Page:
So, when this salty water seeps into cracks and makes contact with exposed wires, electricity easily flows back along the seeping water's path. Anything metal on the surface that is in contact with this water then becomes potentially dangerous. Sidewalk and storm drain gratings, manhole covers, railings, pipes, and scaffolding can contain significant voltage, just looking for a way to ground itself out. It doesn't need to be metal to be dangerous, though. Even puddles of standing water or wet concrete surfaces can become charged in this way.
Hey #Toronto dog owners, watch out for stray voltage at Esplanade and Hahn Place. Avoid any metal on the sidewalk. My dog got zapped this morning. Toronto Hydro is investigating.Jody White on Twitter
In many cases, people interacting with these electrified surfaces simply don't notice. The voltages can be small, and wearing rubber-soled shoes or boots often provides enough insulation that they don't feel anything from brief contact.
Dogs walking outdoors are far more vulnerable to stray voltage, though, simply because most are not wearing anything on their paws when they step on these electrified surfaces. Also, as they are typically smaller than their human pack-member(s), even lower voltage levels can deliver a potentially deadly electric shock.
HOW TO PROTECT YOURSELF AND YOUR PETS
Although cases of stray current shocks are fairly rare, they are more likely to happen in denser, older urban areas, and reports are more common in the winter months. Here are some tips for keeping everyone safe while walking your dog.
If you can, buy rubber-soled dog boots or shoes, and train your pooch to wear them while they are outside. That will provide them with some protection against potential shocks. Whether you can get your dog to wear something on their paws or not, avoidance is the best defense, however.
Since dogs tend to be more sensitive to stray voltage, they may feel discomfort at the edges of an electrified surface or object, and thus avoid it all on their own. They may skirt around an area or be reluctant to walk in a specific spot. If this happens, take notice and avoid the area.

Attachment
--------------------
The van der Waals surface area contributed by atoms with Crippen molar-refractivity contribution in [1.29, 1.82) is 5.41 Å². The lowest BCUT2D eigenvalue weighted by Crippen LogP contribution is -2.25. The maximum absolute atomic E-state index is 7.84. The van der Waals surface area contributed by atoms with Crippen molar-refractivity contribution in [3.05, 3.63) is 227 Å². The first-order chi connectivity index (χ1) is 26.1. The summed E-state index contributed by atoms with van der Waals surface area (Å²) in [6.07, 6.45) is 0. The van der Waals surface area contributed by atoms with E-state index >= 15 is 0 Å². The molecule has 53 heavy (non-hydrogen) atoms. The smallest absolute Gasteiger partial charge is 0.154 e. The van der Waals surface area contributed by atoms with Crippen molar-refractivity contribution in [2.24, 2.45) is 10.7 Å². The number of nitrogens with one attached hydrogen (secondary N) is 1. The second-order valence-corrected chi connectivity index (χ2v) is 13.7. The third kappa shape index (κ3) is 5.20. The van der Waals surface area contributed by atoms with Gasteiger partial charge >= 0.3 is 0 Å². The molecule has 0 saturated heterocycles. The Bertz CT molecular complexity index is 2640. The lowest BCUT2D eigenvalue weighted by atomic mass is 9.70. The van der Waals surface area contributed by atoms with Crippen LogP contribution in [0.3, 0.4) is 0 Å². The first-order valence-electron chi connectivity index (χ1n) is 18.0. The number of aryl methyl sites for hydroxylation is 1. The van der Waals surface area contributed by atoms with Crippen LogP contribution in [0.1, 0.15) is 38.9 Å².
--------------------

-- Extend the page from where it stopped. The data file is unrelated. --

In general, it is still best to play it safe by taking the lead, however.
As you go on your walks, first and foremost, lead your dog around any metal surfaces on the ground, such as manhole covers, sidewalk and storm drain gratings, and metal plates. Avoid touching hydro poles, street lamps, fire hydrants and even sign posts. Try to give construction sites a wide berth, as well.
Also whenever you can, avoid walking through standing puddles of water, especially if you see evidence that the surface has been salted.
Credit: Willowpix/Getty Images
In the unfortunate case that your dog does receive a shock from stray voltage, avoid stepping where they stepped, leave the area as quickly as possible, and contact your local utility company to report the incident.
If your dog receives a shock strong enough that it causes them to collapse, do not touch them with your hands or try to pick them up. In the spur of the moment, this may be difficult to remember, but if you touch your dog while they are still in contact with the electrified surface, you will be shocked too! In 2004, a woman in New York City died after her dogs were electrocuted by stray voltage and then she was shocked as well, as she knelt down to help them.
Instead, experts recommend that you immediately stop and back away from the electrified surface in the direction from where you came, while use your dog's leash to quickly but gently drag them away from it. Only once they are clear of that surface will it be safe to touch them.